Warming Beneficial Overall
Despite all this disagreement, there is consensus on a few points, but these points lead to a conclusion very different from what the media claims. There is consensus that there has been a modest warming of about 1º Fahrenheit in the last century. During that time, human civilization, food production, and wildlife have flourished. Whatever harms this warming may have caused were overwhelmed by the benefits.
There is consensus that natural variability could explain some, all, or none of this warming. We don't know because temperatures historically have sometimes increased without rising levels of CO2 and temperatures historically have sometimes not increased during periods when CO2 levels were rising. We know that variation in solar energy, clouds, and ocean currents all play bigger roles in affecting climate than does CO2.
There is consensus, generally unreported by the media, that if warming continues at its past rate, the results will be more beneficial than harmful for plants, animals, and human civilization. Warmer weather is good for human health--it's why most people move south rather than north when they retire, and why morbidity and mortality rates are lower in warmer climates--and for wildlife and plant life, too.
And because most of the warming occurs at night, during the winter, and at higher latitudes, it means longer growing seasons and less stress on plants and all types of wildlife.
Robert Mendelsohn, a distinguished professor at Yale University, estimates a 2.5º Celsius warming by the year 2060--which is more than what even most alarmists predict--would generate a net benefit of $8.4 billion a year for the United States.
Computer Models Unreliable
There is consensus, finally, that the computer models relied on by the global warming alarmists are unreliable. Most of the models assume a rate of population growth that is twice what demographic experts forecast, and they assume global per capita CO2 rates will double by 2050, even though that rate was flat--no increase at all--between 1970 and 1999.
Change these dubious assumptions, and the predicted warming trend disappears.
All of which is to say that global warming is likely to be a much smaller deal than the media and some politicians have been making it out to be.
But this doesn't mean legislation won't be passed or schemes cooked up in the name of "doing something about global warming" that would have a very big effect on consumers, taxpayers, and farmers and ranchers.
Nebraska and approximately 30 other states have already passed legislation in the name of "doing something" about global warming, and the federal government is spending billions of dollars a year in taxpayer dollars on it already.
High Costs, Little Return
The fatal flaw of all these schemes is their cost. They would require spending hundreds of billions of dollars a year--trillions of dollars during the coming decades--to reduce emissions by amounts too small to have a measurable effect on global temperatures. For example, the best estimate of the cost of the Kyoto Protocol, which would have required the United States to reduce its greenhouse gas emissions to 7 percent below 1990 levels by 2010, is $375 billion in lost gross domestic product every year.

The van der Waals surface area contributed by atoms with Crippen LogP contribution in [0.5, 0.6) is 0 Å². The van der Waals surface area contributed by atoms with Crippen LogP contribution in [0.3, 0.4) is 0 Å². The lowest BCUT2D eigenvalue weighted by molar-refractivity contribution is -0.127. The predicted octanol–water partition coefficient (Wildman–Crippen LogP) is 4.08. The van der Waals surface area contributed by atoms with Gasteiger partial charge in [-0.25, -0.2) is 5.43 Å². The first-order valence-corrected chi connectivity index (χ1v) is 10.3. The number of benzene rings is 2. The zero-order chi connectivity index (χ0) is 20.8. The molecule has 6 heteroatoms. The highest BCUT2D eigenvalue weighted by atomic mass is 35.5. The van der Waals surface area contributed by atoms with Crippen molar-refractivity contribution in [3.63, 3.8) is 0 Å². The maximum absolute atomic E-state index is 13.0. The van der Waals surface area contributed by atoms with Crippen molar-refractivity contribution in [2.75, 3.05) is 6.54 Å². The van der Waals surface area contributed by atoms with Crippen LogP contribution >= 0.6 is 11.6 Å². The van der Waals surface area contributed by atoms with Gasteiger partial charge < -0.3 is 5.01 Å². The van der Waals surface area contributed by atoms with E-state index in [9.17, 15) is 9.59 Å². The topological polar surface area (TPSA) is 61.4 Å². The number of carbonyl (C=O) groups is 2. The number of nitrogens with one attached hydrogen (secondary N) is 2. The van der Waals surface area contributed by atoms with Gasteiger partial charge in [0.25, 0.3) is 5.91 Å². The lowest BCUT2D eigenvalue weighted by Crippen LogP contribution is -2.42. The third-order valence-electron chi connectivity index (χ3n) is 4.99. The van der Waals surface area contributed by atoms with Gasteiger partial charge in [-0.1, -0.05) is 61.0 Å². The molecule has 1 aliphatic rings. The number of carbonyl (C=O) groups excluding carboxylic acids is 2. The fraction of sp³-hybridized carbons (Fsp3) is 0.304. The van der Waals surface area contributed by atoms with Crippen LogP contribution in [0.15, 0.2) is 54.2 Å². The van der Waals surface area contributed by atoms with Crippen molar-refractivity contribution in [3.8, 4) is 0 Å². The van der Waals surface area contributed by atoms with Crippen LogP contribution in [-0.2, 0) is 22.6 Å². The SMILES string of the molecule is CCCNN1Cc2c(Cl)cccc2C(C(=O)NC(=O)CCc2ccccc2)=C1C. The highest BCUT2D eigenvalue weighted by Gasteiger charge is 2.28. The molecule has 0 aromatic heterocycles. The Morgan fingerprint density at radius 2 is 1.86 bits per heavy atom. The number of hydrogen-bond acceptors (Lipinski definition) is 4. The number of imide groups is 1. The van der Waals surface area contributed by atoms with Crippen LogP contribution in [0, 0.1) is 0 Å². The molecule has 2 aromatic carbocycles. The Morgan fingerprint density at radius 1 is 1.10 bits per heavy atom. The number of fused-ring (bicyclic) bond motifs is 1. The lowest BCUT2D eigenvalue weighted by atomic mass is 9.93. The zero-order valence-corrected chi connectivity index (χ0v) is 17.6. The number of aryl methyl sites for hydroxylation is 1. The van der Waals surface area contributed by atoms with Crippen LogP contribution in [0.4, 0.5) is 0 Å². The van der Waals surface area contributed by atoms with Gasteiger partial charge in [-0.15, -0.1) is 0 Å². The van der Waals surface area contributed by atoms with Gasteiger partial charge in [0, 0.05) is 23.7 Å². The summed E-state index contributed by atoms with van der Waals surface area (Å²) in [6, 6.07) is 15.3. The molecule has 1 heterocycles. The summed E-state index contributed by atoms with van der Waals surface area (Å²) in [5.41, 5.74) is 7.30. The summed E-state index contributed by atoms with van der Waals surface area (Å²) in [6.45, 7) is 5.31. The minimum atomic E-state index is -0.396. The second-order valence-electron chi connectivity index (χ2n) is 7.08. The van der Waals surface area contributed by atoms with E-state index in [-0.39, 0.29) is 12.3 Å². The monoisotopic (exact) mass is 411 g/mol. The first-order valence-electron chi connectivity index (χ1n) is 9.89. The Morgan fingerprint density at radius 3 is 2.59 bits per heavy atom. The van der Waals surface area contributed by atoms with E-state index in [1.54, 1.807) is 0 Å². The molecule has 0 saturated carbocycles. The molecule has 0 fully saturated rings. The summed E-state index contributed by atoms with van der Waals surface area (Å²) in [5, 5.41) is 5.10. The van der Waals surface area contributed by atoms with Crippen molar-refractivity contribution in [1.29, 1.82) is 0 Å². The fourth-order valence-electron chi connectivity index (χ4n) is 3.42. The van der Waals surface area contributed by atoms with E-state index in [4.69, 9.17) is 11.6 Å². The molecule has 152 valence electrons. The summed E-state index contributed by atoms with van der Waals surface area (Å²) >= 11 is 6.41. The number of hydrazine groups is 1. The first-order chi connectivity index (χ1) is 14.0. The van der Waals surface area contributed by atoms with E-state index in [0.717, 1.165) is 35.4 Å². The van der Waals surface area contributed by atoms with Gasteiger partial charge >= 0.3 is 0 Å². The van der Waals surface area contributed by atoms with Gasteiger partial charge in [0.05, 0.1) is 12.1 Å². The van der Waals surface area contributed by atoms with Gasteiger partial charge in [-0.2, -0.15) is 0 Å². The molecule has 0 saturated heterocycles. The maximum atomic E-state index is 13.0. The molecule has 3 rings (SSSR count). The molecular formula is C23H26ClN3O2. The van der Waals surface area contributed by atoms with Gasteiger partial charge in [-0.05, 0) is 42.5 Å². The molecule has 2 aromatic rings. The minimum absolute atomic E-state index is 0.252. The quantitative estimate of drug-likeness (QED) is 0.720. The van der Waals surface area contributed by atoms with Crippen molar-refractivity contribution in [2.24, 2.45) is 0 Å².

Kyoto would destroy 2.4 million U.S. jobs--jobs in manufacturing and agriculture--that would go to China, India, and the other 177 of the world's 210 countries that aren't subject to the Kyoto Protocol, or to the majority of European countries that have signed the Kyoto Protocol but already are failing to stay inside its caps.
The 179 countries that are not bound by the terms of the Kyoto Protocol account for 76 percent of the world's CO2 emissions and 90 percent of the world's population.
Implementation of the Kyoto Protocol would cost the average household in the United States about $3,400 a year in lost income and higher prices for consumer goods. Please think about that: $3,400 a year, about $300 a month, for a reduction in temperatures almost too small to measure.
To have any impact on the global climate, emission reductions would have to be global--not just by a few developed countries--and they would have to be steep, about 70 percent to 80 percent of current emissions. This isn't just economically impossible, it's technologically impossible as well. Why take "a first step" (as many climate alarmists call the Kyoto Protocol) if the necessary next steps are impossible?
Agriculture Would Suffer
Farmers and ranchers have a stake in the global warming debate. Through low-till or no-till farming, they might be able to sequester more carbon in the soil and maybe get paid to do so through carbon trading or a government program. Farmers could actually benefit from the global warming scare, even if it is phony and likely to hurt everyone else.